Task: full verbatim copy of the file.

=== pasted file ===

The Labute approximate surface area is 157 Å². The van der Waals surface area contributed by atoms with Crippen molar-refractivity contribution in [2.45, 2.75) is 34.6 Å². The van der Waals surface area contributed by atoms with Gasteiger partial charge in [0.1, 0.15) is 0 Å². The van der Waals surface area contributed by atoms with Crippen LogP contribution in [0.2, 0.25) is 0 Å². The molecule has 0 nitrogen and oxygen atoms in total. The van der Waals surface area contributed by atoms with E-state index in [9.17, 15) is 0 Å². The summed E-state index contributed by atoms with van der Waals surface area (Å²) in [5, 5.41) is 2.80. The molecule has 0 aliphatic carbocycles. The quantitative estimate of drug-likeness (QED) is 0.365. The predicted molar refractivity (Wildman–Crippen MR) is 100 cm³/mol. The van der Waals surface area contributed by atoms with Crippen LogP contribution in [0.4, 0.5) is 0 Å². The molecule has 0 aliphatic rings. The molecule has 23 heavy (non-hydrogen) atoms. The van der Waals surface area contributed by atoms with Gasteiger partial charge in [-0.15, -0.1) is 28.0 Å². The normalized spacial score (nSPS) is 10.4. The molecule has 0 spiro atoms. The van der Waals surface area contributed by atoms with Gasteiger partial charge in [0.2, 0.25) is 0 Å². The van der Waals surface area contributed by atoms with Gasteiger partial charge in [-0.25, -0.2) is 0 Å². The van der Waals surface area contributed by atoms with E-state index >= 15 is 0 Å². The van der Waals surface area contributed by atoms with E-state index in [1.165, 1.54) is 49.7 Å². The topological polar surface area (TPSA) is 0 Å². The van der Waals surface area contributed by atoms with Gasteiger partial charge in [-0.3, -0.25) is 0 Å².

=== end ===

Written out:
The Labute approximate surface area is 157 Å². The van der Waals surface area contributed by atoms with Crippen molar-refractivity contribution in [2.45, 2.75) is 34.6 Å². The van der Waals surface area contributed by atoms with Gasteiger partial charge in [0.1, 0.15) is 0 Å². The van der Waals surface area contributed by atoms with Crippen LogP contribution in [0.2, 0.25) is 0 Å². The molecule has 0 nitrogen and oxygen atoms in total. The van der Waals surface area contributed by atoms with E-state index in [9.17, 15) is 0 Å². The summed E-state index contributed by atoms with van der Waals surface area (Å²) in [5, 5.41) is 2.80. The molecule has 0 aliphatic carbocycles. The quantitative estimate of drug-likeness (QED) is 0.365. The predicted molar refractivity (Wildman–Crippen MR) is 100 cm³/mol. The van der Waals surface area contributed by atoms with Crippen LogP contribution in [0.4, 0.5) is 0 Å². The molecule has 0 aliphatic rings. The molecule has 23 heavy (non-hydrogen) atoms. The van der Waals surface area contributed by atoms with Gasteiger partial charge in [-0.15, -0.1) is 28.0 Å². The normalized spacial score (nSPS) is 10.4. The molecule has 0 spiro atoms. The van der Waals surface area contributed by atoms with Gasteiger partial charge in [0.2, 0.25) is 0 Å². The van der Waals surface area contributed by atoms with Gasteiger partial charge in [-0.25, -0.2) is 0 Å². The van der Waals surface area contributed by atoms with E-state index >= 15 is 0 Å². The van der Waals surface area contributed by atoms with E-state index in [1.165, 1.54) is 49.7 Å². The topological polar surface area (TPSA) is 0 Å². The van der Waals surface area contributed by atoms with Gasteiger partial charge in [-0.3, -0.25) is 0 Å².